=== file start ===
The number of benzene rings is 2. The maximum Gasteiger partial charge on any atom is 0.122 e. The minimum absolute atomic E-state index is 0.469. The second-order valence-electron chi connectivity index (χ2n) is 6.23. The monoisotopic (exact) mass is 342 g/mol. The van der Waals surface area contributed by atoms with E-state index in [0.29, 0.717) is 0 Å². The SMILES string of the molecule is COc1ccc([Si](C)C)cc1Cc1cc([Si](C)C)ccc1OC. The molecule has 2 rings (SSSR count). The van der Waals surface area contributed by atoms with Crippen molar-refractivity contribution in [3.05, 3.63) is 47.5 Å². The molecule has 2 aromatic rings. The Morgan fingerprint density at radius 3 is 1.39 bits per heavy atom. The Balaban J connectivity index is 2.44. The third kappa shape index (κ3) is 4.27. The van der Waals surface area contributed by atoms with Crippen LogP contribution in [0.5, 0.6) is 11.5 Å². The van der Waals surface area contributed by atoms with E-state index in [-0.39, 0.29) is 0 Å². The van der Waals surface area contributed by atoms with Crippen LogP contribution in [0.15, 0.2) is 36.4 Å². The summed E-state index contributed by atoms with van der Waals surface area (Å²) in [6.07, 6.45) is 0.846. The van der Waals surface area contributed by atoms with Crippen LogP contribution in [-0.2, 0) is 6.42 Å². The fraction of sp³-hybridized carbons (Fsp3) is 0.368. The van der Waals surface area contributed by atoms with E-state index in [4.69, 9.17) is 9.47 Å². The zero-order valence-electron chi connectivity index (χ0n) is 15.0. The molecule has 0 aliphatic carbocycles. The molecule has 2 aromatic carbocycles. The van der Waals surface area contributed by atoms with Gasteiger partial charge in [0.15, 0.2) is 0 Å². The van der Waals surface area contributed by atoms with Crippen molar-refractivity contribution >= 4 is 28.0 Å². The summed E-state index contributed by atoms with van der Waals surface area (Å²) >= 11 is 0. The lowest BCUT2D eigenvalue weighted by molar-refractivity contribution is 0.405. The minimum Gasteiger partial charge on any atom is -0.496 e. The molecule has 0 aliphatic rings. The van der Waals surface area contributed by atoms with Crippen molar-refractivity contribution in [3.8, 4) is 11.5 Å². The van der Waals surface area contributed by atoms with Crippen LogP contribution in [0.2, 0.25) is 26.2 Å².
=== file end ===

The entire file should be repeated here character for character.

The number of benzene rings is 2. The maximum Gasteiger partial charge on any atom is 0.122 e. The minimum absolute atomic E-state index is 0.469. The second-order valence-electron chi connectivity index (χ2n) is 6.23. The monoisotopic (exact) mass is 342 g/mol. The van der Waals surface area contributed by atoms with E-state index in [0.29, 0.717) is 0 Å². The SMILES string of the molecule is COc1ccc([Si](C)C)cc1Cc1cc([Si](C)C)ccc1OC. The molecule has 2 rings (SSSR count). The van der Waals surface area contributed by atoms with Crippen molar-refractivity contribution in [3.05, 3.63) is 47.5 Å². The molecule has 2 aromatic rings. The Morgan fingerprint density at radius 3 is 1.39 bits per heavy atom. The Balaban J connectivity index is 2.44. The third kappa shape index (κ3) is 4.27. The van der Waals surface area contributed by atoms with Crippen LogP contribution in [0.5, 0.6) is 11.5 Å². The van der Waals surface area contributed by atoms with E-state index in [-0.39, 0.29) is 0 Å². The van der Waals surface area contributed by atoms with Crippen LogP contribution in [0.15, 0.2) is 36.4 Å². The summed E-state index contributed by atoms with van der Waals surface area (Å²) in [6.07, 6.45) is 0.846. The van der Waals surface area contributed by atoms with Crippen LogP contribution in [-0.2, 0) is 6.42 Å². The fraction of sp³-hybridized carbons (Fsp3) is 0.368. The van der Waals surface area contributed by atoms with E-state index in [4.69, 9.17) is 9.47 Å². The zero-order valence-electron chi connectivity index (χ0n) is 15.0. The molecule has 0 aliphatic carbocycles. The molecule has 2 aromatic carbocycles. The van der Waals surface area contributed by atoms with Gasteiger partial charge in [0.15, 0.2) is 0 Å². The van der Waals surface area contributed by atoms with Crippen molar-refractivity contribution >= 4 is 28.0 Å². The summed E-state index contributed by atoms with van der Waals surface area (Å²) >= 11 is 0. The lowest BCUT2D eigenvalue weighted by molar-refractivity contribution is 0.405. The minimum Gasteiger partial charge on any atom is -0.496 e. The molecule has 0 aliphatic rings. The van der Waals surface area contributed by atoms with Crippen molar-refractivity contribution in [3.8, 4) is 11.5 Å². The van der Waals surface area contributed by atoms with Crippen LogP contribution in [0.2, 0.25) is 26.2 Å².